* A look at the day ahead from emerging markets chief correspondent Karin Strohecker. The views expressed are her own.
LONDON, May 12 (Reuters) - Markets torn between enthusiasm over easing lockdowns and fears over a second wave of infections have seen the latter cast shadows for a second straight session as infections emerge again in Wuhan, the Chinese city where the pandemic originated.
News of fresh clusters in China and South Korea and the R-rate crawling back above the 1 threshold in Germany cast some doubt over hopes of a swift V-shaped recovery.
European equities got a sombre lead from Asia where Hong Kong slipped 1.4% while indexes in Japan and South Korea also suffered. The dollar is clinging to recent gains, also benefiting from Fed officials downplaying the prospect of following the ECB and BoJ into negative rates, while fixed income markets in Europe hovered broadly flat ahead of bond sales in German and the Netherlands.
The ECB's asset buying also remains in focus, after data on Monday showed it had conducted its largest weekly PEPP purchases yet last week. The Fed announced late on Monday it would start buying shares in bond market ETFs on Tuesday, making use of yet another tool to improve the functionality of markets, which have seen substantial volatility in recent weeks.
So far, central banks have unveiled an estimated $15 trillion in stimulus to shield their economies from the coronavirus pandemic – equating to nearly a fifth of global GDP last year – with GDP data for Britain due out on Wednesday and Germany and the eurozone on Friday set to provide more evidence of the economic toll the crisis has taken.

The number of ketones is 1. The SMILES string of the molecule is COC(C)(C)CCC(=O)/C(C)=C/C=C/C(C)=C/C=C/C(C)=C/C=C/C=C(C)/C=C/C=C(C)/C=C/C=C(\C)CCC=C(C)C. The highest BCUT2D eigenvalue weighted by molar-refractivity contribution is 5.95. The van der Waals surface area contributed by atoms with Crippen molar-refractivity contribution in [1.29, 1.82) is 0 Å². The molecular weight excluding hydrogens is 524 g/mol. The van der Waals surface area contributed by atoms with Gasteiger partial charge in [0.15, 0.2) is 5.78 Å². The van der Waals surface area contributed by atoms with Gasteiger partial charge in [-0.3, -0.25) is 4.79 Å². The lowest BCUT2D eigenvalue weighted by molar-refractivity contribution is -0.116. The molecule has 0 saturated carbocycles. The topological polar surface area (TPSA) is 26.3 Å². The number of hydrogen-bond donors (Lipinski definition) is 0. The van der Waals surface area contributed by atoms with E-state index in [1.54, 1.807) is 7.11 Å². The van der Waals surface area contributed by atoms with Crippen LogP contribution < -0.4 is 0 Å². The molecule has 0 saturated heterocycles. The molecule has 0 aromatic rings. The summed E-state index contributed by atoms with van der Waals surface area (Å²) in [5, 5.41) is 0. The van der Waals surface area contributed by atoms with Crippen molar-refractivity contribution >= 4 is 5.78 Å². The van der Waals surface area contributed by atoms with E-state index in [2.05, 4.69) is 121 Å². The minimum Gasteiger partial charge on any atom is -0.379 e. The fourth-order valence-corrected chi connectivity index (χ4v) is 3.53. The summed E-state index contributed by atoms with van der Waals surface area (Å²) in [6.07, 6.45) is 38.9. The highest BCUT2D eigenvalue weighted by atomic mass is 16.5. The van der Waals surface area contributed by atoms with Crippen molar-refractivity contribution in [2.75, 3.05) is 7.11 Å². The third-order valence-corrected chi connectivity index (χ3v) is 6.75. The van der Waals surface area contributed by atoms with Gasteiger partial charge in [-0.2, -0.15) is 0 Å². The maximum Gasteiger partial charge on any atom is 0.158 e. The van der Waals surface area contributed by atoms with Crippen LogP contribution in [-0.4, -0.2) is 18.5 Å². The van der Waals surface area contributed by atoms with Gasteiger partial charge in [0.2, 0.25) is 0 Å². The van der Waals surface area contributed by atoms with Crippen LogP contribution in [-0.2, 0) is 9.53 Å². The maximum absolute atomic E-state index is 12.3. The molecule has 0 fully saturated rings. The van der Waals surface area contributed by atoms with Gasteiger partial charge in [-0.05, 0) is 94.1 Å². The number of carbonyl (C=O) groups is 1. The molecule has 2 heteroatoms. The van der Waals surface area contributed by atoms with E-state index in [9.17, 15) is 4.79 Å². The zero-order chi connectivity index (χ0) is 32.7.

Another cloud on the horizon is rekindled tension between Washington and Beijing, with Australia also in the mix. U.S. President Donald Trump said on Monday he is “not interested” in renegotiating the Phase 1 trade deal despite reports of discontent from China. The latter suspended imports from abattoirs in Australia amid escalating tensions, which hit the Australian dollar.
Yet while European stock markets opened lower, bourses in Frankfurt, Paris and London swiftly rose to trade in the black, despite another batch of bad corporate news curbing gains. The most obvious display of a hit to profits and sales is found in travel-related industries with duty-free retailer Dufry reporting sales collapsing 94% in April as travel curbs remained in place in most of the Swiss airport retailer's locations. Spanish travel booking group Amadeus published a 57.5% slump in first-quarter adjusted net profit.
Highlighting how difficult it will be to resume operations, Ryanair said it would recommend passengers wear face masks when it reopens some routes in July and require them to ask crew to use the toilet. Plane parts maker FACC predicted significant demand and production restrictions while French transport infrastructure company Alstom warned of a hit to results. In Germany, warnings of financial hits were reported from a spectrum of industries: Deutsche Post, Thyssenkrupp, Allianz and E.ON.
It’s not all grim though on the corporate front: Danish drugmaker Lundbeck beat Q1 sales expectations, French telco Iliad said Q1 sales rose 6.9% and Logitech, maker of webcams and keyboards, got a sales boost from more people working from home. Shares in ProSiebenSat.1 are up over 3% in early Frankfurt trading after U.S. private equity house KKR acquired a stake of 5.2% in the German broadcaster.
U.S. futures point to a 0.3% fall on Wall Street.
In commodity markets, oil prices were modestly boosted by an unexpected commitment from Saudi Arabia to deepen production cuts in June.
Bitcoin recovered after four days of declines after going through a technical adjustment that reduced the rate at which new coins are created. (Editing by Peter Graff)